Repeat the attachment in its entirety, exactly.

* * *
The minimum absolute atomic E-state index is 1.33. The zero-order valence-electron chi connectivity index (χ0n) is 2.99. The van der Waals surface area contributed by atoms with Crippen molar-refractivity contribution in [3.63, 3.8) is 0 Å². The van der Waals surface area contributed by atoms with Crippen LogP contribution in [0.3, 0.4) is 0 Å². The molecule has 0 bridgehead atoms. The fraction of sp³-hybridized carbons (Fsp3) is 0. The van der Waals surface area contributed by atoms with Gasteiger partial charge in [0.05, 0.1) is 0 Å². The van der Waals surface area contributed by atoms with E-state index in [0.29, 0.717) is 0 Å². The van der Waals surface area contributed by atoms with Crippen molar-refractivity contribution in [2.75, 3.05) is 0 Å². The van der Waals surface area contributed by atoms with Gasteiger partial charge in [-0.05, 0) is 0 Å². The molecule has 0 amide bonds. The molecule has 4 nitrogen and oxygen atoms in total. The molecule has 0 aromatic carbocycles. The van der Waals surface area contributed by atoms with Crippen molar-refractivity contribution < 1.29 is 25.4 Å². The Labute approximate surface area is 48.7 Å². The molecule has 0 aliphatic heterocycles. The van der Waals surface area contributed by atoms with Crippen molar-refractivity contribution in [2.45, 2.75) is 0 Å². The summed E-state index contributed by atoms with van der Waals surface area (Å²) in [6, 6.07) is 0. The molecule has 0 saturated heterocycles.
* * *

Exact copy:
The minimum absolute atomic E-state index is 1.33. The zero-order valence-electron chi connectivity index (χ0n) is 2.99. The van der Waals surface area contributed by atoms with Crippen molar-refractivity contribution in [3.63, 3.8) is 0 Å². The van der Waals surface area contributed by atoms with Crippen LogP contribution in [0.3, 0.4) is 0 Å². The molecule has 0 bridgehead atoms. The fraction of sp³-hybridized carbons (Fsp3) is 0. The van der Waals surface area contributed by atoms with Gasteiger partial charge in [0.05, 0.1) is 0 Å². The van der Waals surface area contributed by atoms with E-state index in [0.29, 0.717) is 0 Å². The van der Waals surface area contributed by atoms with Crippen molar-refractivity contribution in [2.75, 3.05) is 0 Å². The van der Waals surface area contributed by atoms with Gasteiger partial charge in [-0.05, 0) is 0 Å². The molecule has 0 amide bonds. The molecule has 4 nitrogen and oxygen atoms in total. The molecule has 0 aromatic carbocycles. The van der Waals surface area contributed by atoms with Crippen molar-refractivity contribution < 1.29 is 25.4 Å². The Labute approximate surface area is 48.7 Å². The molecule has 0 aliphatic heterocycles. The van der Waals surface area contributed by atoms with Crippen molar-refractivity contribution in [2.45, 2.75) is 0 Å². The summed E-state index contributed by atoms with van der Waals surface area (Å²) in [6, 6.07) is 0. The molecule has 0 saturated heterocycles.